Benefits of Running a Commercial School
By Ricki Kay There are a lot of considerations for having your dojo as a commercial school — here are a number of insights gleaned from the experience of having both a club and a commercial school. Pros:
  1. You are your own boss, you answer to yourself.
  2. You set your own hours, you work as much as you want.
  3. You wear whatever you want to work.
  4. You may pay yourself whatever you think you are worth.
  5. You may give yourself a raise whenever you feel like it.
  6. You may purchase whatever equipment you may think you need for your students, your office, and yourself.
  7. You may offer as many different classes as you choose. You are the king of variety.
  8. Your students have a place to go to 24/7 — a home away from home. You become part of a larger community.
  9. MORE CONTROL over the growth of your school. If your intention is to run a business, you need to be able to control the growth of the business. Clubs are limited to space availability, the whim of their provider and the size of the space. You may schedule any extra events, classes, seminars, etc. whenever you want, without accruing any extra costs or scheduling challenges.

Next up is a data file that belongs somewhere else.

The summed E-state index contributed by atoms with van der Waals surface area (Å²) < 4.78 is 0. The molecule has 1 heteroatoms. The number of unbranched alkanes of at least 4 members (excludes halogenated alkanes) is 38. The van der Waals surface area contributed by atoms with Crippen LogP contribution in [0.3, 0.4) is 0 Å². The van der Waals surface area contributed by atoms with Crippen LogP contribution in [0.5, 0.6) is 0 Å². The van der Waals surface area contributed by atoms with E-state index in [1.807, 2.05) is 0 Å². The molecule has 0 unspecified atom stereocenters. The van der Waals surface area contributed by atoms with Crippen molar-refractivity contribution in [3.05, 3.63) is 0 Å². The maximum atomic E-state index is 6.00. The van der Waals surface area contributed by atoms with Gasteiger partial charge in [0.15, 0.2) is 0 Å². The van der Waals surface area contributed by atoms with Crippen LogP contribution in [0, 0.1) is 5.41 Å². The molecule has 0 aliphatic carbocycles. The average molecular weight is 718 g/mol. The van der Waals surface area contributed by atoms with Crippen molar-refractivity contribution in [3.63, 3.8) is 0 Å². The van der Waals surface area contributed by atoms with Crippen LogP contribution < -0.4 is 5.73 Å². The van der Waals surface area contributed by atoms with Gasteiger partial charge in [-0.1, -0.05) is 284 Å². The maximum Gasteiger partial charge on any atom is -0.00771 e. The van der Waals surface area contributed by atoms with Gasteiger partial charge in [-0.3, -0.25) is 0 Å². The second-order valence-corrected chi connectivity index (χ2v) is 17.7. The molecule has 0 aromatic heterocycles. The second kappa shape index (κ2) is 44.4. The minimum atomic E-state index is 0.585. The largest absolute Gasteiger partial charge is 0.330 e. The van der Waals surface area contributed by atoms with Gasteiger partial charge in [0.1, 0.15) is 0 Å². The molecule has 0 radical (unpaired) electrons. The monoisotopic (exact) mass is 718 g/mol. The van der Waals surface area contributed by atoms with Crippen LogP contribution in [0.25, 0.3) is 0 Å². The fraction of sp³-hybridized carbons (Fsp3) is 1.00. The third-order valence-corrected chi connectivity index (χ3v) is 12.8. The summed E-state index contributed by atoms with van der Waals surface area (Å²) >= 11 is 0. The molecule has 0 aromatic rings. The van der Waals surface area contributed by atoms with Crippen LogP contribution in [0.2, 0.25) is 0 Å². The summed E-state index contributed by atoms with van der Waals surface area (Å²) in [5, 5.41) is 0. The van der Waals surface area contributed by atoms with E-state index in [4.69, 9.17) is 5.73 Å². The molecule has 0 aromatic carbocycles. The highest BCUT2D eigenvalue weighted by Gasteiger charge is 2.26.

10. Your students have the opportunity to train more, since they have a place to come.
Cons:
  1. You have to be highly motivated to have your own space. You should have passion for such an endeavor.
  2. Be prepared to work unusual hours, and to wear many hats. You might have to work swing shifts, or split shifts, — mornings and again in evenings. You have to work even when you are not open. You will be doing retail, set up, marketing, ordering, cleaning the facility, taxes, payroll, advertising. All of these require time and skill.
  3. You don’t wear business suits, but will have other requirements.
  4. You may set your own salary, but your business has to support those expenses. Most small business owners will make certain their basic expenses (rent and utilities) are paid first. You could be paid last. * I worked the first 2 years without basically taking a salary, but I never missed any rent or utilities payment.
  5. See 4. - raises may not happen for quite some time.
  6. Yes, you are in charge of equipment purchases — as long as your budget allows.
  7. You are in charge of scheduling — either teach what you are able or hire others if you can.
  8. There are big responsibilities to being part of a larger community. You may be constantly busy and active, and that involvement can be a cause for a lack of privacy.